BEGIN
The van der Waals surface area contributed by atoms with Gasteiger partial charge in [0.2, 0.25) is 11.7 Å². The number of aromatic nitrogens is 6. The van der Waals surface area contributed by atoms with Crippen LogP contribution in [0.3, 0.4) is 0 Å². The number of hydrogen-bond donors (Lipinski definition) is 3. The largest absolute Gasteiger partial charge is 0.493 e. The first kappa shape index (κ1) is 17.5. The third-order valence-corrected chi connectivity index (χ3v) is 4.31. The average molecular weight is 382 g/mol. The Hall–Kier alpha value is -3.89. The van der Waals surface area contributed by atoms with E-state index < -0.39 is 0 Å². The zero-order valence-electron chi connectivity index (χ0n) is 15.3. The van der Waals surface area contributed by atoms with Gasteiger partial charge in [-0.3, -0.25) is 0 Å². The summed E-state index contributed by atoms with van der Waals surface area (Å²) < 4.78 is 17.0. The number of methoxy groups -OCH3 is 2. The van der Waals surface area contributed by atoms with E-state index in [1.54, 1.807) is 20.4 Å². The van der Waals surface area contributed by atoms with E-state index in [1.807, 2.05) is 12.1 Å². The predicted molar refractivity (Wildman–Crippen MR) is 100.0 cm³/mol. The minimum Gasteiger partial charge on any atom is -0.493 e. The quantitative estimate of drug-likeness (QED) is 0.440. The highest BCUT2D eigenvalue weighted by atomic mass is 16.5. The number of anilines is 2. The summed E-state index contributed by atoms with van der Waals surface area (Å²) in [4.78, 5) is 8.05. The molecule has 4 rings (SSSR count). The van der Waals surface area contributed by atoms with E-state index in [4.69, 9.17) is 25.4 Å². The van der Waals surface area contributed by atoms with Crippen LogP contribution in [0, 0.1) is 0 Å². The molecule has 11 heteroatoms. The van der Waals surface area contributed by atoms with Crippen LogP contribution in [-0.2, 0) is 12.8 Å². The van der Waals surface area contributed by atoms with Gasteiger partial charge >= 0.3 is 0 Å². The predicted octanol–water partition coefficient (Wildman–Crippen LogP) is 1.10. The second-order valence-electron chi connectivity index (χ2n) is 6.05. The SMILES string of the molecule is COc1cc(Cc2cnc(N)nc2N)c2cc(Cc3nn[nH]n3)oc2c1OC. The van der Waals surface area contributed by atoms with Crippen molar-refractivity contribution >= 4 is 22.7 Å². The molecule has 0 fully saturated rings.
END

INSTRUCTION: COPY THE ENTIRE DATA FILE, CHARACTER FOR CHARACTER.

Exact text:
The van der Waals surface area contributed by atoms with Gasteiger partial charge in [0.2, 0.25) is 11.7 Å². The number of aromatic nitrogens is 6. The van der Waals surface area contributed by atoms with Crippen LogP contribution in [0.3, 0.4) is 0 Å². The number of hydrogen-bond donors (Lipinski definition) is 3. The largest absolute Gasteiger partial charge is 0.493 e. The first kappa shape index (κ1) is 17.5. The third-order valence-corrected chi connectivity index (χ3v) is 4.31. The average molecular weight is 382 g/mol. The Hall–Kier alpha value is -3.89. The van der Waals surface area contributed by atoms with E-state index < -0.39 is 0 Å². The zero-order valence-electron chi connectivity index (χ0n) is 15.3. The van der Waals surface area contributed by atoms with Gasteiger partial charge in [-0.3, -0.25) is 0 Å². The summed E-state index contributed by atoms with van der Waals surface area (Å²) < 4.78 is 17.0. The number of methoxy groups -OCH3 is 2. The van der Waals surface area contributed by atoms with E-state index in [1.54, 1.807) is 20.4 Å². The van der Waals surface area contributed by atoms with E-state index in [1.807, 2.05) is 12.1 Å². The predicted molar refractivity (Wildman–Crippen MR) is 100.0 cm³/mol. The minimum Gasteiger partial charge on any atom is -0.493 e. The quantitative estimate of drug-likeness (QED) is 0.440. The highest BCUT2D eigenvalue weighted by atomic mass is 16.5. The number of anilines is 2. The summed E-state index contributed by atoms with van der Waals surface area (Å²) in [4.78, 5) is 8.05. The molecule has 4 rings (SSSR count). The van der Waals surface area contributed by atoms with E-state index in [4.69, 9.17) is 25.4 Å². The van der Waals surface area contributed by atoms with Crippen LogP contribution in [0, 0.1) is 0 Å². The molecule has 11 heteroatoms. The van der Waals surface area contributed by atoms with Crippen LogP contribution in [-0.2, 0) is 12.8 Å². The van der Waals surface area contributed by atoms with Gasteiger partial charge >= 0.3 is 0 Å². The predicted octanol–water partition coefficient (Wildman–Crippen LogP) is 1.10. The second-order valence-electron chi connectivity index (χ2n) is 6.05. The SMILES string of the molecule is COc1cc(Cc2cnc(N)nc2N)c2cc(Cc3nn[nH]n3)oc2c1OC. The van der Waals surface area contributed by atoms with Crippen molar-refractivity contribution >= 4 is 22.7 Å². The molecule has 0 fully saturated rings.